Quelle surprise: Bachmann bails on Newsweek reporter who failed to kiss her ass sufficiently

Remember Andrew Romano, the Twitterer from last week? It turns out Bachmann doesn’t like criticism, so she canceled an interview he had scheduled with her. This in turn killed the print piece he had been assigned, but it didn’t kill his ability to blog, so he did. Most of his story is actually a meta-piece about Twitter journalism and worth a read if you’re interested in new journalistic frontiers. But the Bachmann-cancels stuff is at the end, and we’re reproducing all of it here:

But ultimately, the most important aspect of this experiment wasn’t what I wrote or discovered on Twitter. It was how Bachmann behaved because of it. In physics there’s something called the observer effect, which refers “to changes that the act of observation will make on the phenomenon being observed.” Typically, reporters keep their observations to themselves until the profile is published. With Twitter, I was publishing every observation as I made it. This had an effect. Around 3:30 on Tuesday afternoon—an hour or two before I was scheduled to fly from Minneapolis to Washington, where Bachmann had agreed to sit for an interview the following morning—I received an e-mail from the congresswoman’s office saying that she no longer had any time for me. I offered to come by Wednesday afternoon, or Thursday, or to speak by phone. Sorry, her people said. She’s just too busy.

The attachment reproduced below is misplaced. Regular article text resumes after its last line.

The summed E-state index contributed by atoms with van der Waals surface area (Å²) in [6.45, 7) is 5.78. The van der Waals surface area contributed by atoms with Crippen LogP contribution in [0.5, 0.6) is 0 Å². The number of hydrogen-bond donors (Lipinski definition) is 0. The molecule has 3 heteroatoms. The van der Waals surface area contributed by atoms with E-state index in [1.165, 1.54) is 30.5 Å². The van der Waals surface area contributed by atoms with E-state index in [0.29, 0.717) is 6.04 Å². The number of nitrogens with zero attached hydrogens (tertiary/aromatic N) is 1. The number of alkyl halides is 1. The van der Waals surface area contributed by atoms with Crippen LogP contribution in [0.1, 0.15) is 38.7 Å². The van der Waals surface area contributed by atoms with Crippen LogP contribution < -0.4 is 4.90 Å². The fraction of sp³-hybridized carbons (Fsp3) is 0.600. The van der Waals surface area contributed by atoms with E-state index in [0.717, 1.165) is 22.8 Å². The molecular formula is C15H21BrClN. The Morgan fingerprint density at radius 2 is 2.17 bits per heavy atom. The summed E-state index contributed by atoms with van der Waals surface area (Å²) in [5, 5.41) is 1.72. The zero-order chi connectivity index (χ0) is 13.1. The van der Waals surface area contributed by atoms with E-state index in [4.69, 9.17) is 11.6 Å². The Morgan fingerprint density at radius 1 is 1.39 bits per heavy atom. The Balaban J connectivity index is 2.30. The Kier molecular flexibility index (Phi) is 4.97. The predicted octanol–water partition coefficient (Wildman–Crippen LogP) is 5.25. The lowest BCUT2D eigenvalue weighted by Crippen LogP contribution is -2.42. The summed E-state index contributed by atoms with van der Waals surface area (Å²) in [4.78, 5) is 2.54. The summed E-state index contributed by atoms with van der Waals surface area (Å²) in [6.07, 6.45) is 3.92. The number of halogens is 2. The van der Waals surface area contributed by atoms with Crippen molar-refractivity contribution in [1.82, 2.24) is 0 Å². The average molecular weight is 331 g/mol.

Call me a cynic, but I’m not buying it. I’ve yet to meet a legislator who’s so burdened by the demands of a normal workweek that he or she is forced to renege on a 20-minute interview with a national magazine at the last minute. Politicians tend to find time for publicity—especially Bachmann, who by one estimate appears on national cable every nine days. My guess is that her staff read my tweets and decided that it wasn’t in Bachmann’s best interest to talk to me. And that says as much about Bachmann as anything I observed on the road. Given her mastery of the provocative soundbite and her recent ranking as the most influential Twitterer in the House, I’d initially believed that Bachmann, love her or hate her, was emblematic of a new, niche-media breed of politician. But it turns out that she’s just a louder-mouthed version of the old model: happy to attack her opponents from afar, happy to play the victim, but unwilling to engage, mano a mano, with anyone she deems insufficiently friendly. What Twitter revealed about Bachmann is that she’s not democratic enough for Twitter—or the new era it embodies.

Without the interview, my editors killed the print piece. Which is fine with me. For my next Twitter project, I’d prefer to profile someone who doesn’t prescreen her town-hall questions or try to prevent me from attending all but the most scripted of events. In other words, someone who’s comfortable with the new medium, not suspicious of it.

Now that would be exciting.


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